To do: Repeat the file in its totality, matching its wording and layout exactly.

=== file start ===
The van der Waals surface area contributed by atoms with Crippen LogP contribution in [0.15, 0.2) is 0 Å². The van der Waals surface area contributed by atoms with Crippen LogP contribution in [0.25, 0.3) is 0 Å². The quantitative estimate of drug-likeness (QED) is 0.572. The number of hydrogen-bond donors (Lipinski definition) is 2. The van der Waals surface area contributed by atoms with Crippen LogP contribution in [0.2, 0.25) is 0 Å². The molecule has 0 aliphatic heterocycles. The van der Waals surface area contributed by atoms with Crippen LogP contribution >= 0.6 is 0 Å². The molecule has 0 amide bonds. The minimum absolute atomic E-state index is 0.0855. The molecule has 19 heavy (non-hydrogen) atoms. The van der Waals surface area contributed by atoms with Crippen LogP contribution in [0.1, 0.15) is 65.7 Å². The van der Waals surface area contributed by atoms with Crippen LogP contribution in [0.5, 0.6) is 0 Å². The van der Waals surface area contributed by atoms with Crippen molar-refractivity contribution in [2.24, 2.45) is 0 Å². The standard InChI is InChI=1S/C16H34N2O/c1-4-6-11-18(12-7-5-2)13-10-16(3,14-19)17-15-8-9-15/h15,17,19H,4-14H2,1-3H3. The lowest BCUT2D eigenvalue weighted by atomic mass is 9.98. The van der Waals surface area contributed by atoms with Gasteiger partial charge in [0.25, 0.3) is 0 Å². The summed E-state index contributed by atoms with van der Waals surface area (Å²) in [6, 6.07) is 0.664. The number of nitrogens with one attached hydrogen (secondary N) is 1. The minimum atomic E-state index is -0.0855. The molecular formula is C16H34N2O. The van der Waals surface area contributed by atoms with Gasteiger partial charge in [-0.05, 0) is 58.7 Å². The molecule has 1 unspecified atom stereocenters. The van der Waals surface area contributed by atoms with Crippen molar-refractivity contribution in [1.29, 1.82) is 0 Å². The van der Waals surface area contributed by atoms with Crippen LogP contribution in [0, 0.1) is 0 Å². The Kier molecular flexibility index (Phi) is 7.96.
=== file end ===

The van der Waals surface area contributed by atoms with Crippen LogP contribution in [0.15, 0.2) is 0 Å². The van der Waals surface area contributed by atoms with Crippen LogP contribution in [0.25, 0.3) is 0 Å². The quantitative estimate of drug-likeness (QED) is 0.572. The number of hydrogen-bond donors (Lipinski definition) is 2. The van der Waals surface area contributed by atoms with Crippen LogP contribution in [0.2, 0.25) is 0 Å². The molecule has 0 aliphatic heterocycles. The van der Waals surface area contributed by atoms with Crippen LogP contribution >= 0.6 is 0 Å². The molecule has 0 amide bonds. The minimum absolute atomic E-state index is 0.0855. The molecule has 19 heavy (non-hydrogen) atoms. The van der Waals surface area contributed by atoms with Crippen LogP contribution in [0.1, 0.15) is 65.7 Å². The van der Waals surface area contributed by atoms with Crippen LogP contribution in [0.5, 0.6) is 0 Å². The van der Waals surface area contributed by atoms with Crippen molar-refractivity contribution in [2.24, 2.45) is 0 Å². The standard InChI is InChI=1S/C16H34N2O/c1-4-6-11-18(12-7-5-2)13-10-16(3,14-19)17-15-8-9-15/h15,17,19H,4-14H2,1-3H3. The lowest BCUT2D eigenvalue weighted by atomic mass is 9.98. The van der Waals surface area contributed by atoms with Gasteiger partial charge in [0.25, 0.3) is 0 Å². The summed E-state index contributed by atoms with van der Waals surface area (Å²) in [6, 6.07) is 0.664. The number of nitrogens with one attached hydrogen (secondary N) is 1. The minimum atomic E-state index is -0.0855. The molecular formula is C16H34N2O. The van der Waals surface area contributed by atoms with Gasteiger partial charge in [-0.05, 0) is 58.7 Å². The molecule has 1 unspecified atom stereocenters. The van der Waals surface area contributed by atoms with Crippen molar-refractivity contribution in [1.29, 1.82) is 0 Å². The van der Waals surface area contributed by atoms with Crippen LogP contribution in [0, 0.1) is 0 Å². The Kier molecular flexibility index (Phi) is 7.96.